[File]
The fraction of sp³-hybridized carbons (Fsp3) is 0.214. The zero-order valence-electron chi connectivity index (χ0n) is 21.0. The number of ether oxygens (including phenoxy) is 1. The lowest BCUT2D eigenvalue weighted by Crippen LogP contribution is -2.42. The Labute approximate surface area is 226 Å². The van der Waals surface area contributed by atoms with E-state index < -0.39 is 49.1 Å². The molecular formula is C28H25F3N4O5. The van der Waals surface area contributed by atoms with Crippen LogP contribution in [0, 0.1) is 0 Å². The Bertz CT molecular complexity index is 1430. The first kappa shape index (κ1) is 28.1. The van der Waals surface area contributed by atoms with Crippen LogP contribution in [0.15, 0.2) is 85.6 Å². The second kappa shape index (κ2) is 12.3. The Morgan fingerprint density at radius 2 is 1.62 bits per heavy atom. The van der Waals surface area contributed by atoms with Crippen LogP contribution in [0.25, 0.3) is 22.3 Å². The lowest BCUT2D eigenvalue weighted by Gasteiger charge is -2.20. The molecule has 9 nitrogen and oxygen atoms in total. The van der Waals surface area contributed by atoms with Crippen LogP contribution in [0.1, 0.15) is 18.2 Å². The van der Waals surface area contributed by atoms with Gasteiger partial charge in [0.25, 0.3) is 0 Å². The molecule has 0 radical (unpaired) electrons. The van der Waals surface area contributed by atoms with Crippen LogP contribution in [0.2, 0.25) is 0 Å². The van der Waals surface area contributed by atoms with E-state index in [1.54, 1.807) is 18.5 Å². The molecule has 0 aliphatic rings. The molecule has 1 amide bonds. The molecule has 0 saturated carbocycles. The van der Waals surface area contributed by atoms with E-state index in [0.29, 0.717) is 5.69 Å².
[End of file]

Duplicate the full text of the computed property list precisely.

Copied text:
The fraction of sp³-hybridized carbons (Fsp3) is 0.214. The zero-order valence-electron chi connectivity index (χ0n) is 21.0. The number of ether oxygens (including phenoxy) is 1. The lowest BCUT2D eigenvalue weighted by Crippen LogP contribution is -2.42. The Labute approximate surface area is 226 Å². The van der Waals surface area contributed by atoms with E-state index < -0.39 is 49.1 Å². The molecular formula is C28H25F3N4O5. The van der Waals surface area contributed by atoms with Crippen LogP contribution in [0, 0.1) is 0 Å². The Bertz CT molecular complexity index is 1430. The first kappa shape index (κ1) is 28.1. The van der Waals surface area contributed by atoms with Crippen LogP contribution in [0.15, 0.2) is 85.6 Å². The second kappa shape index (κ2) is 12.3. The Morgan fingerprint density at radius 2 is 1.62 bits per heavy atom. The van der Waals surface area contributed by atoms with Crippen LogP contribution in [0.25, 0.3) is 22.3 Å². The lowest BCUT2D eigenvalue weighted by Gasteiger charge is -2.20. The molecule has 9 nitrogen and oxygen atoms in total. The van der Waals surface area contributed by atoms with Crippen LogP contribution in [0.1, 0.15) is 18.2 Å². The van der Waals surface area contributed by atoms with Gasteiger partial charge in [0.25, 0.3) is 0 Å². The molecule has 0 radical (unpaired) electrons. The van der Waals surface area contributed by atoms with Crippen LogP contribution in [0.2, 0.25) is 0 Å². The van der Waals surface area contributed by atoms with E-state index in [1.54, 1.807) is 18.5 Å². The molecule has 0 aliphatic rings. The molecule has 1 amide bonds. The molecule has 0 saturated carbocycles. The van der Waals surface area contributed by atoms with E-state index in [0.29, 0.717) is 5.69 Å².